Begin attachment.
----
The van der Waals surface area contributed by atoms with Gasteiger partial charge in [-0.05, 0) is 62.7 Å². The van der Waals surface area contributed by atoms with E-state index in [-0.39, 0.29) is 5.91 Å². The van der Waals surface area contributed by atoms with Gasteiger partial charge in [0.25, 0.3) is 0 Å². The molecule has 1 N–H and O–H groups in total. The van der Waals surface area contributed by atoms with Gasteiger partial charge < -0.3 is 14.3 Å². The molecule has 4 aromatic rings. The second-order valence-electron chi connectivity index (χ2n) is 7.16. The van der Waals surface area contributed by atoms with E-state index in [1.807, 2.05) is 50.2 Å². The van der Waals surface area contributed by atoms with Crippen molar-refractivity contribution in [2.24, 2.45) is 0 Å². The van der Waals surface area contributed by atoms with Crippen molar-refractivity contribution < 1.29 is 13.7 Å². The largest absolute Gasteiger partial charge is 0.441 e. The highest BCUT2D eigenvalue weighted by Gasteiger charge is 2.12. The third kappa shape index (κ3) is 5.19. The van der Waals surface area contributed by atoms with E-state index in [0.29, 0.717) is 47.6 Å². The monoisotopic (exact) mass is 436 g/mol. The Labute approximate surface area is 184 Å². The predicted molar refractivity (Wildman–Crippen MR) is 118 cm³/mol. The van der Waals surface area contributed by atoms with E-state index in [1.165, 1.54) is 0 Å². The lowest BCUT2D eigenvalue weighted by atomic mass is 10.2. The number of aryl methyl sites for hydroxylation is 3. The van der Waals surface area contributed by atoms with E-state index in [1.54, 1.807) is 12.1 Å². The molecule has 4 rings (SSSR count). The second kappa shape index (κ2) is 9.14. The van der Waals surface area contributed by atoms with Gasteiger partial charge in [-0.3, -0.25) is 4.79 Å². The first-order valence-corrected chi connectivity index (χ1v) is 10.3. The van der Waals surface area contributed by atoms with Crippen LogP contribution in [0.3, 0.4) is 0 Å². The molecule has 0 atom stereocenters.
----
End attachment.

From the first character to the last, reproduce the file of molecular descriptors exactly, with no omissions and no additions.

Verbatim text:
The van der Waals surface area contributed by atoms with Gasteiger partial charge in [-0.05, 0) is 62.7 Å². The van der Waals surface area contributed by atoms with E-state index in [-0.39, 0.29) is 5.91 Å². The van der Waals surface area contributed by atoms with Gasteiger partial charge in [0.25, 0.3) is 0 Å². The molecule has 1 N–H and O–H groups in total. The van der Waals surface area contributed by atoms with Gasteiger partial charge < -0.3 is 14.3 Å². The molecule has 4 aromatic rings. The second-order valence-electron chi connectivity index (χ2n) is 7.16. The van der Waals surface area contributed by atoms with E-state index in [1.807, 2.05) is 50.2 Å². The van der Waals surface area contributed by atoms with Crippen molar-refractivity contribution in [2.24, 2.45) is 0 Å². The van der Waals surface area contributed by atoms with Crippen molar-refractivity contribution < 1.29 is 13.7 Å². The largest absolute Gasteiger partial charge is 0.441 e. The highest BCUT2D eigenvalue weighted by Gasteiger charge is 2.12. The third kappa shape index (κ3) is 5.19. The van der Waals surface area contributed by atoms with E-state index in [0.29, 0.717) is 47.6 Å². The monoisotopic (exact) mass is 436 g/mol. The Labute approximate surface area is 184 Å². The predicted molar refractivity (Wildman–Crippen MR) is 118 cm³/mol. The van der Waals surface area contributed by atoms with E-state index in [1.165, 1.54) is 0 Å². The lowest BCUT2D eigenvalue weighted by atomic mass is 10.2. The number of aryl methyl sites for hydroxylation is 3. The van der Waals surface area contributed by atoms with E-state index in [1.54, 1.807) is 12.1 Å². The molecule has 4 rings (SSSR count). The second kappa shape index (κ2) is 9.14. The van der Waals surface area contributed by atoms with Gasteiger partial charge in [-0.3, -0.25) is 4.79 Å². The first-order valence-corrected chi connectivity index (χ1v) is 10.3. The van der Waals surface area contributed by atoms with Crippen LogP contribution in [0.3, 0.4) is 0 Å². The molecule has 0 atom stereocenters.